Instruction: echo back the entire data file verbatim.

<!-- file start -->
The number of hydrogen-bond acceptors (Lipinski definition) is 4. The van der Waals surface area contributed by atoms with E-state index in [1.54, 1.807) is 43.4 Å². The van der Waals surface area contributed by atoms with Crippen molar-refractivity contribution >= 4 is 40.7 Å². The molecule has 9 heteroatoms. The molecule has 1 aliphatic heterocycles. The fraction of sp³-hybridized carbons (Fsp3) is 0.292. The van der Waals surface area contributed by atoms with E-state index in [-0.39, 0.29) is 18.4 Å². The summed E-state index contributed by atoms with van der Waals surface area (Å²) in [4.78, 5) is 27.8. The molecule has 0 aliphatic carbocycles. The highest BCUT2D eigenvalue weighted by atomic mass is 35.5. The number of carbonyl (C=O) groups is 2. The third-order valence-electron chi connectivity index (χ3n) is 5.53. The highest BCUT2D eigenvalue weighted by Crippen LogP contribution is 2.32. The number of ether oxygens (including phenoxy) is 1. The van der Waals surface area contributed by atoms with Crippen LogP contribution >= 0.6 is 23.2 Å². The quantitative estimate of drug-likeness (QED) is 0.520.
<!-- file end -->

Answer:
The number of hydrogen-bond acceptors (Lipinski definition) is 4. The van der Waals surface area contributed by atoms with E-state index in [1.54, 1.807) is 43.4 Å². The van der Waals surface area contributed by atoms with Crippen molar-refractivity contribution >= 4 is 40.7 Å². The molecule has 9 heteroatoms. The molecule has 1 aliphatic heterocycles. The fraction of sp³-hybridized carbons (Fsp3) is 0.292. The van der Waals surface area contributed by atoms with E-state index in [-0.39, 0.29) is 18.4 Å². The summed E-state index contributed by atoms with van der Waals surface area (Å²) in [4.78, 5) is 27.8. The molecule has 0 aliphatic carbocycles. The highest BCUT2D eigenvalue weighted by atomic mass is 35.5. The number of carbonyl (C=O) groups is 2. The third-order valence-electron chi connectivity index (χ3n) is 5.53. The highest BCUT2D eigenvalue weighted by Crippen LogP contribution is 2.32. The number of ether oxygens (including phenoxy) is 1. The van der Waals surface area contributed by atoms with Crippen LogP contribution >= 0.6 is 23.2 Å². The quantitative estimate of drug-likeness (QED) is 0.520.